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Employment Law Blog

Sunday, June 18, 2017

Blowing the Whistle on Religious Discrimination

Q: Do I have to work on a religious holiday?

Employment lawyers know that despite state and federal laws that prohibit employment discrimination based on race, color, national origin, and religion, employees in these protected classes are still victims of discrimination. Sometimes employers don't discriminate overtly, but in other instances their actions may be harder to hide.

In addition, disparate impact discrimination --when an employer applies the same policy, rule or practice to every employee, but it has a disproportionately negative impact on employees who are members of a protected class-- can be hard to identify.  

Another related workplace issue is an employer’s retaliation or wrongful discharge of employees who complain about discrimination either on their own behalf or on behalf of someone else.

In any case, discrimination must be routed out and affected workers should be compensated for these wrongs.

Damages may include back pay, attorney’s fees, court costs, pain and suffering, and in some cases punitive damages.

Consider this case of alleged religious discrimination which is simply full of irony. A Jewish man received an offer of employment. A new job…a new start at a new company. He was told to report for his for first day on the job on October 3, 2016 – coincidentally the first day of Rosh Hashanah.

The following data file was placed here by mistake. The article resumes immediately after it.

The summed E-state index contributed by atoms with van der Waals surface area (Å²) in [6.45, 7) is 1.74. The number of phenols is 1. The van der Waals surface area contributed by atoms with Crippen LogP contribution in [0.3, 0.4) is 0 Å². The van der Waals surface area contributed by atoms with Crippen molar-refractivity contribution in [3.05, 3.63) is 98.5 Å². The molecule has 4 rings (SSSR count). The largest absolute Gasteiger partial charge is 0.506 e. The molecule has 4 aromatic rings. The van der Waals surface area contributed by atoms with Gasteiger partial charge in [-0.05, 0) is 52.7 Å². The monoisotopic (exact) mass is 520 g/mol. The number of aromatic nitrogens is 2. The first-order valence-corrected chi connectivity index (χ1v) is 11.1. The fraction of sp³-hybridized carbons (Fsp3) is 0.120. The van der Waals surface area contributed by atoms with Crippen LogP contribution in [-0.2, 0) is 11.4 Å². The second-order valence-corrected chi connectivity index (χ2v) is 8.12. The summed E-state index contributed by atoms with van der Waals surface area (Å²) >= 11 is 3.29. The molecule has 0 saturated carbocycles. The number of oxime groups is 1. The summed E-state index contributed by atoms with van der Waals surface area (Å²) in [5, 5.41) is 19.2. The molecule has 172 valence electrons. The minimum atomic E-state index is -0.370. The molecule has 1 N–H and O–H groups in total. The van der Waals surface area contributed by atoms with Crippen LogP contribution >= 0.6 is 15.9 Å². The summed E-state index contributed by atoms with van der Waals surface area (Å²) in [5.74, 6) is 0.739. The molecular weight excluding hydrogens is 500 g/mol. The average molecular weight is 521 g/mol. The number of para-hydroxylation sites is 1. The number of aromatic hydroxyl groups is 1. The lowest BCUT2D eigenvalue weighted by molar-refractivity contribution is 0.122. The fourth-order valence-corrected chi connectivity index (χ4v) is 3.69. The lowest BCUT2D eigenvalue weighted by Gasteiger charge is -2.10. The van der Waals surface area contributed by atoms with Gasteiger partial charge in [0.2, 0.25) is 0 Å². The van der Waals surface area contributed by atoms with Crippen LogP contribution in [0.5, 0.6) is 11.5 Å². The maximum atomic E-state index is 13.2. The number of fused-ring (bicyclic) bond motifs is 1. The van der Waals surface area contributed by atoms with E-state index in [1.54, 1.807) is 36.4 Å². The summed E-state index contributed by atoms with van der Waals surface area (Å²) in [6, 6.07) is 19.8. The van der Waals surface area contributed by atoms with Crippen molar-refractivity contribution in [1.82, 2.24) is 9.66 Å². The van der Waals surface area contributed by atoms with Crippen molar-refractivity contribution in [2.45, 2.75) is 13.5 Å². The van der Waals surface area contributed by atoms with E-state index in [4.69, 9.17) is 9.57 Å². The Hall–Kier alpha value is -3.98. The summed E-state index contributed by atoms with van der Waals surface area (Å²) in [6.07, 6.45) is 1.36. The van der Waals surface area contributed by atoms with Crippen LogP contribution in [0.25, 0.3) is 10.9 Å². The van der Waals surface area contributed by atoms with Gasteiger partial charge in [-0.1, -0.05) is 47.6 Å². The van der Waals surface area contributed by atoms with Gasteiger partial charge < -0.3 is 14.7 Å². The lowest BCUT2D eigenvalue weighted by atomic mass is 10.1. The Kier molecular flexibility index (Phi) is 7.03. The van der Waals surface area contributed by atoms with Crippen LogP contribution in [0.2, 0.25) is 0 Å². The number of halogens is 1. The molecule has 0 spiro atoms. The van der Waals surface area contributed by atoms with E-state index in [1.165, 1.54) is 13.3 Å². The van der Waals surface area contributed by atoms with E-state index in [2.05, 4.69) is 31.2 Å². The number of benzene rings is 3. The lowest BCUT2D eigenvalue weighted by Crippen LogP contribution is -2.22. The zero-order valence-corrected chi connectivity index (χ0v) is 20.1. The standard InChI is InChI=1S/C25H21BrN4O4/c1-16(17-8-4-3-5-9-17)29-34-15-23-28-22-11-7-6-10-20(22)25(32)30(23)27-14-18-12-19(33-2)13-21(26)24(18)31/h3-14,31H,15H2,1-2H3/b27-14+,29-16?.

Because Rosh Hashanah is one of Jewish High Holy days, he asked to start the day after that, but was allegedly told that the company only honored federal holidays. When he reported to work for the first time on October 4th, the company reportedly rescinded his offer of employment and sent him home.

According to federal law, employers are required to make "reasonable adjustments to work schedules or rules that will allow an applicant or employee to practice his or her religion unless it would be an undue hardship". At issue is whether a one-day postponement of an employee's start date for a religious observance constituted an undue hardship for the company.

For those who are unaware, Rosh Hashanah is considered the Jewish New Year – – a time of new beginnings and celebration. A part of the religious observance includes “raising a noise” by blowing the shofar, which is a horn. Along with Yom Kippur, Rosh Hashanah is one of the holiest days of the year in the Jewish religion.

How ironic that this Jewish man-- just about to embark on a new year at a new job—had to defend his right to blow the shofar by instead blowing the whistle on the company’s alleged religion-based discriminatory practices.

 

If you believe you have been or are being discriminated against in the workplace, the Baror Law Firm can help you obtain just compensation. Call us today at 301-812-4546 to schedule a consultation. From our office in Bethesda, we serve discrimination clients throughout Maryland including Silver Spring, Gaithersburg, and Rockville.





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